From North: From downtown Calais, head south on US Route 1 about 6 miles. Look for a large, green and gold signed on the east (left) side of the highway. A dirt road (not maintained in winter) provides access to parking areas and trailheads (look for signs).
From South: From the intersection of US Route 1 and ME Route 214 in Pembroke, continue 20 miles north on US Route 1. Look for a large, greed and gold sign on the east (right) side of the highway. A dirt road (not maintained in winter) provides access to parking areas and trailheads (look for signs).
This 318-acre conservation area has two trails and a short path with stone steps leading down to a sand beach. Devil’s Head Trail leaves the access road to climb to the peak of Devils Head (340 feet) offering several great overlooks of the St. Croix River and lands to the west. Once at the peak, hikers can either back track to their car or continue along the trail descending back to the access road, walking along the road to return to the parking area. The second trail leaves from only trailhead and parking on the left going into the conservation area. This short hike leads to an opening with excellent wildlife viewing opportunities. Recent histories of disturbance in the conservation area, timber infestations and the 1998 ice storm, are visible in the regenerating forest of the conservation area. Wildlife supported by the area include deer moose, red fox, beaver, mink, ospreys, eagles, and hawks, while offshore visitors might see porpoises, sea ducks, and loons.
Devil’s Head has rich historic significance for the area and was used by Native American as much as 11,000 years ago for harvesting fish and clams. The nearby St. Croix International Historic Site was the first European colony in the northeast and settled by the French in 1604. These colonists used Devils Head both for hunting and gathering firewood. In 2004 a cooperative effort between local organizations, individuals, and the Land for Maine’s Future Program lead to the purchase and permanent conservation of the site which is now the largest undeveloped tract along Maine’s coast north of Cobscook Bay.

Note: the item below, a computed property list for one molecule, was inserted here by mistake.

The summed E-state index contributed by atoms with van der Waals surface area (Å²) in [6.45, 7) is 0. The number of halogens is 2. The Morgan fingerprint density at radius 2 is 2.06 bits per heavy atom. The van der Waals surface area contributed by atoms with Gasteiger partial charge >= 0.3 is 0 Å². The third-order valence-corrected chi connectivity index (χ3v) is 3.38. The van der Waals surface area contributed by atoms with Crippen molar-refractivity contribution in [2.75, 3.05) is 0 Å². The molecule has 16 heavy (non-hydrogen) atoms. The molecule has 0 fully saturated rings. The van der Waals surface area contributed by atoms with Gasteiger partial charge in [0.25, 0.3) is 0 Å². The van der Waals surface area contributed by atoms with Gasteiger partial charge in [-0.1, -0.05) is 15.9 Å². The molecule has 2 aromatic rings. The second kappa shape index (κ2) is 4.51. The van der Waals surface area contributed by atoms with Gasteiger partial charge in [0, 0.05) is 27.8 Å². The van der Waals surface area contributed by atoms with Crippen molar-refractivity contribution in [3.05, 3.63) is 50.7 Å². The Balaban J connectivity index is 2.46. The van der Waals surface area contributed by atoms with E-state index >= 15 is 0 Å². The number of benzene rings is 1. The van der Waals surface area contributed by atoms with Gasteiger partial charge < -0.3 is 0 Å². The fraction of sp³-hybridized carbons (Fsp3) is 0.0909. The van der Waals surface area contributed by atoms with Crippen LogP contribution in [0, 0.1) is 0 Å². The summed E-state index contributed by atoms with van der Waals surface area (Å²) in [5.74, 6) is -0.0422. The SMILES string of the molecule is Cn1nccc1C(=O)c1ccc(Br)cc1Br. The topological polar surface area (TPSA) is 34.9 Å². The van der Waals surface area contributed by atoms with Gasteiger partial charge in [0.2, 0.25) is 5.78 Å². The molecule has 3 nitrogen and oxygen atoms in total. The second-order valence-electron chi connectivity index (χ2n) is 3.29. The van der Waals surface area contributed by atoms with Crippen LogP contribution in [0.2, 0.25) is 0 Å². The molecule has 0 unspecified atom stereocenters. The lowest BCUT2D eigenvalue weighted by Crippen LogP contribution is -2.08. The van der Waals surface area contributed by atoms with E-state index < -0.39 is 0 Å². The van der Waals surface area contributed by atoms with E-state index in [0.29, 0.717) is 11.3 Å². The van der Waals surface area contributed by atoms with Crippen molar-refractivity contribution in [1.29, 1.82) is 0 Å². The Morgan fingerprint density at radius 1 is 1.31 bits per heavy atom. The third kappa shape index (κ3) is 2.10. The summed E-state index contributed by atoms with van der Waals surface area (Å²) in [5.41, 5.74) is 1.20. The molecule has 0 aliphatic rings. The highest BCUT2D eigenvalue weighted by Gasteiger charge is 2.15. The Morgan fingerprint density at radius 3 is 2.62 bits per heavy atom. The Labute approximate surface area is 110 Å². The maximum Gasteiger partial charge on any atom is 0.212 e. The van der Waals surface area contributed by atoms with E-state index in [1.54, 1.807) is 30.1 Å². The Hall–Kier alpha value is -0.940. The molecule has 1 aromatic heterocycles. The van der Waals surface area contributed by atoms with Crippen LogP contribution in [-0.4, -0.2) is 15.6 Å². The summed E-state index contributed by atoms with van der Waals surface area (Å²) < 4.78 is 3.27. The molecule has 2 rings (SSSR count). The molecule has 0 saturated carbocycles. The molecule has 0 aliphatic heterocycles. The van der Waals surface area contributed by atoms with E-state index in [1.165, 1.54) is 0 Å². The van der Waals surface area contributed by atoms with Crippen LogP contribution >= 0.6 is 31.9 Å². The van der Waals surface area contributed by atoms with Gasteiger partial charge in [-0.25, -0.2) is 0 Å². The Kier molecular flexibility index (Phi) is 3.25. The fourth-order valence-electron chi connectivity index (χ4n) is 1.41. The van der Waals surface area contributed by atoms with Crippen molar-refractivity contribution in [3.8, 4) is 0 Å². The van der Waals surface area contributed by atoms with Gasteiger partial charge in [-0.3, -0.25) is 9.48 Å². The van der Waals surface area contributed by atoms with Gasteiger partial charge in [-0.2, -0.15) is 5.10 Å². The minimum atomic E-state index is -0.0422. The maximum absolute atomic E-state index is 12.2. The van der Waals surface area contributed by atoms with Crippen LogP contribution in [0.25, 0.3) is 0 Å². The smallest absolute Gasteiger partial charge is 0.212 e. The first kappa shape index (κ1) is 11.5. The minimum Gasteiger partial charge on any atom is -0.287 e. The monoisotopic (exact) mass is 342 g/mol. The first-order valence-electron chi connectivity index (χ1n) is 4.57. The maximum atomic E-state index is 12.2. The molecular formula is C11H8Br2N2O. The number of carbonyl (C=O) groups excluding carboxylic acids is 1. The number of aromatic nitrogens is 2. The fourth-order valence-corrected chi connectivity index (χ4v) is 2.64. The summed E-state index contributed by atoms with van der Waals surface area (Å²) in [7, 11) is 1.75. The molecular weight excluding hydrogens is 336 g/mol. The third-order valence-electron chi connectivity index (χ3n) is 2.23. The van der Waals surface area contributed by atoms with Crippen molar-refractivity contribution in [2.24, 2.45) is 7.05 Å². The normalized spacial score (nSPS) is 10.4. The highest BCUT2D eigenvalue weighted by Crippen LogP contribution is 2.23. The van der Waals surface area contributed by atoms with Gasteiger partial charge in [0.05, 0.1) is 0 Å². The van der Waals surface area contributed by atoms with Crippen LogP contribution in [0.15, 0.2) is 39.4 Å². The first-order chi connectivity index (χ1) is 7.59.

Tides fluctuate up to 25 feet every six hours and can rise quickly so keep an eye on the water level when exploring the shore. Kayakers, canoeists, scuba divers and boats setting anchors should all take the strong tidal currents into account.
In late spring and summer, be prepared for mosquitoes and black flies. Deer ticks are in the area so check yourself daily to prevent Lyme disease.
Cobscook Trails Project
The trails on Devil's Head Conservation Area are part of a larger network of hiking trails in known as Cobscook Trails. Cobscook Trails is a cooperative project of conservation landowners and community partners that seeks to expand opportunities for nature-based recreation and tourism in eastern Washington County. The group produces "Cobscook Trails: A Guide to Walking Opportunities around Cobscook Bay and Bold Coast Region", a 55 page booklet describing walks on 19 area properties. Find more information about Cobscook Trails, including how to purchase the guidebook, visit: The Cobscook Trails Project.
The property is owned and managed by the City of Calais. For more information check out its website or contact
City of Calais
P.O. Box 413
Calais, ME 04619
Phone: (207) 454-2521 ext. 10